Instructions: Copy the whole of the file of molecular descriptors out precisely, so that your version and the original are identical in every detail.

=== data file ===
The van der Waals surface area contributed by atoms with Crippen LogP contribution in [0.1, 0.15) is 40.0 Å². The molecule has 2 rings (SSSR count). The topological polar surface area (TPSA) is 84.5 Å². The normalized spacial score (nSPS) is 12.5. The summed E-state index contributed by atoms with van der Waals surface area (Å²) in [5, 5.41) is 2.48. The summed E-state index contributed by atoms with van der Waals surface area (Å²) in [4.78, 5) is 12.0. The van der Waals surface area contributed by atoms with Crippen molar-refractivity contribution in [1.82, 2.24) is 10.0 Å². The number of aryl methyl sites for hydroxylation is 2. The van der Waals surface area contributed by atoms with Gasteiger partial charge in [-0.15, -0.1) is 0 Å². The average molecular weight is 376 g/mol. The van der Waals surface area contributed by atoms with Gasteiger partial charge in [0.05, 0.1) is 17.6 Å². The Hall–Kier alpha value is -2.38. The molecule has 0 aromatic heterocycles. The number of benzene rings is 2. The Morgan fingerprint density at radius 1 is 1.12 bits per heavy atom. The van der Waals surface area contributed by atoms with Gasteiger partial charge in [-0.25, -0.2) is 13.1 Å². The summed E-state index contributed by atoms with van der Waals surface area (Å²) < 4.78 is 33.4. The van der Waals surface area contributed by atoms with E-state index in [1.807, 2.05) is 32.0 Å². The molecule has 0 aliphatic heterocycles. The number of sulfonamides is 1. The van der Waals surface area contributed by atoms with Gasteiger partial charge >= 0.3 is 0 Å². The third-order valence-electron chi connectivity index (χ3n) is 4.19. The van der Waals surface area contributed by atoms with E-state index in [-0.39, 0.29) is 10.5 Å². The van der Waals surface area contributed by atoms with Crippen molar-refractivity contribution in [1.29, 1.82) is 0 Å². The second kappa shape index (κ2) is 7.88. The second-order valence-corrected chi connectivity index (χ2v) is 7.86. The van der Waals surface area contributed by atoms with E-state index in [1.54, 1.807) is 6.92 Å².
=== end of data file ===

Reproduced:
The van der Waals surface area contributed by atoms with Crippen LogP contribution in [0.1, 0.15) is 40.0 Å². The molecule has 2 rings (SSSR count). The topological polar surface area (TPSA) is 84.5 Å². The normalized spacial score (nSPS) is 12.5. The summed E-state index contributed by atoms with van der Waals surface area (Å²) in [5, 5.41) is 2.48. The summed E-state index contributed by atoms with van der Waals surface area (Å²) in [4.78, 5) is 12.0. The van der Waals surface area contributed by atoms with Crippen molar-refractivity contribution in [1.82, 2.24) is 10.0 Å². The number of aryl methyl sites for hydroxylation is 2. The van der Waals surface area contributed by atoms with Gasteiger partial charge in [-0.15, -0.1) is 0 Å². The average molecular weight is 376 g/mol. The van der Waals surface area contributed by atoms with Gasteiger partial charge in [0.05, 0.1) is 17.6 Å². The Hall–Kier alpha value is -2.38. The molecule has 0 aromatic heterocycles. The number of benzene rings is 2. The Morgan fingerprint density at radius 1 is 1.12 bits per heavy atom. The van der Waals surface area contributed by atoms with Gasteiger partial charge in [-0.25, -0.2) is 13.1 Å². The summed E-state index contributed by atoms with van der Waals surface area (Å²) < 4.78 is 33.4. The van der Waals surface area contributed by atoms with E-state index in [1.807, 2.05) is 32.0 Å². The molecule has 0 aliphatic heterocycles. The number of sulfonamides is 1. The van der Waals surface area contributed by atoms with Gasteiger partial charge >= 0.3 is 0 Å². The third-order valence-electron chi connectivity index (χ3n) is 4.19. The van der Waals surface area contributed by atoms with E-state index in [-0.39, 0.29) is 10.5 Å². The van der Waals surface area contributed by atoms with Crippen molar-refractivity contribution in [1.29, 1.82) is 0 Å². The second kappa shape index (κ2) is 7.88. The second-order valence-corrected chi connectivity index (χ2v) is 7.86. The van der Waals surface area contributed by atoms with E-state index in [1.54, 1.807) is 6.92 Å².